Winter 2001 (9.4)
Recently we had the incredible experience of seeing the famous
cellist Yo-Yo Ma on his Silk Road tour with musicians playing
traditional instruments from Central Asia. I have seen many performances
in my life but this was truly exceptional. And one of the musicians
[Firangiz Alizade] was in fact from Azerbaijan and had written
what I thought was the most beautiful piece of the evening.
After that concert, my wife gave me an instrument. Purportedly,
it's a "Turkish violin-like" instrument. I'm wondering
what it is?
Let me describe it to the best of my ability: It's about 16"
tall, made of a light wood (perhaps pine). It has three strings
with a grooved cylindrical head tightened by brown pegs. The
bow is about 14 inches long, with no tensioner, some type of
hair (maybe horsehair).
Does this instrument sound familiar to you? If so, what can you
tell me about it, please? How is it tuned and played? If this
is not something you're familiar with, can you refer me to another
source? Thanks, in advance, for your kindness.
Robert Alberts, Executive Director
Big Brothers Big Sisters, Texas
Editor: This sounds like a kamancha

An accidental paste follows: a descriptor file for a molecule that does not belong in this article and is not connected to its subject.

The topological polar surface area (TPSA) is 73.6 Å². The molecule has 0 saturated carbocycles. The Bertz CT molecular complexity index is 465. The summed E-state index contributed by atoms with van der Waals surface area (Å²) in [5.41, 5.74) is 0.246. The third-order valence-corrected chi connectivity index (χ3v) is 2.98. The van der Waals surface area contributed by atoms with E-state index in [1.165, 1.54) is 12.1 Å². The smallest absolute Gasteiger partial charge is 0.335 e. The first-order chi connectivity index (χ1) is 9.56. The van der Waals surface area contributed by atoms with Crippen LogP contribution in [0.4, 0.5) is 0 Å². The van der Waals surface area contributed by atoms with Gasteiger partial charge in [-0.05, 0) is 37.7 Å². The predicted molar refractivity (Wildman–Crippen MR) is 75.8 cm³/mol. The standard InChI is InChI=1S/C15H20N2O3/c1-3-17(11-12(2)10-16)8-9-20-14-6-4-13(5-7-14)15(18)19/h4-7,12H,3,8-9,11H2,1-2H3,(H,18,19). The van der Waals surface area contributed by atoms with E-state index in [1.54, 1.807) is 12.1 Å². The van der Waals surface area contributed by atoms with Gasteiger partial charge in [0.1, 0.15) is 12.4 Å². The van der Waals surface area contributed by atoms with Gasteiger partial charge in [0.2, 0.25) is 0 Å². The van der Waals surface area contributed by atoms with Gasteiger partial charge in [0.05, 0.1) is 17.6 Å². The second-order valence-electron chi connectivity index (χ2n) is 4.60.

to us. This instrument is traditionally played in Azerbaijan,
Iran and neighboring regions, and yes, its sound closely resembles
that of a violin. In Azerbaijan the kamancha is traditionally
played by a trio of performers along with another stringed instrument,
the tar, and someone who sings mugham (modal music), who sets
the rhythm with a gaval (a tambourine-like instrument). But in
Azerbaijan, a concerto has been composed for the kamancha and
orchestra by Haji Khanmammadov (1917- ). To our knowledge, it's
the only symphonic concerto in the world written for kamancha.
For sound samples, visit AZER.com and click on MUSIC.
For more about Haji Khanmammadov and Yo-Yo Ma's Silk Road Project,
(9.4) Winter 2001.
© Azerbaijan International 2002. All rights reserved.
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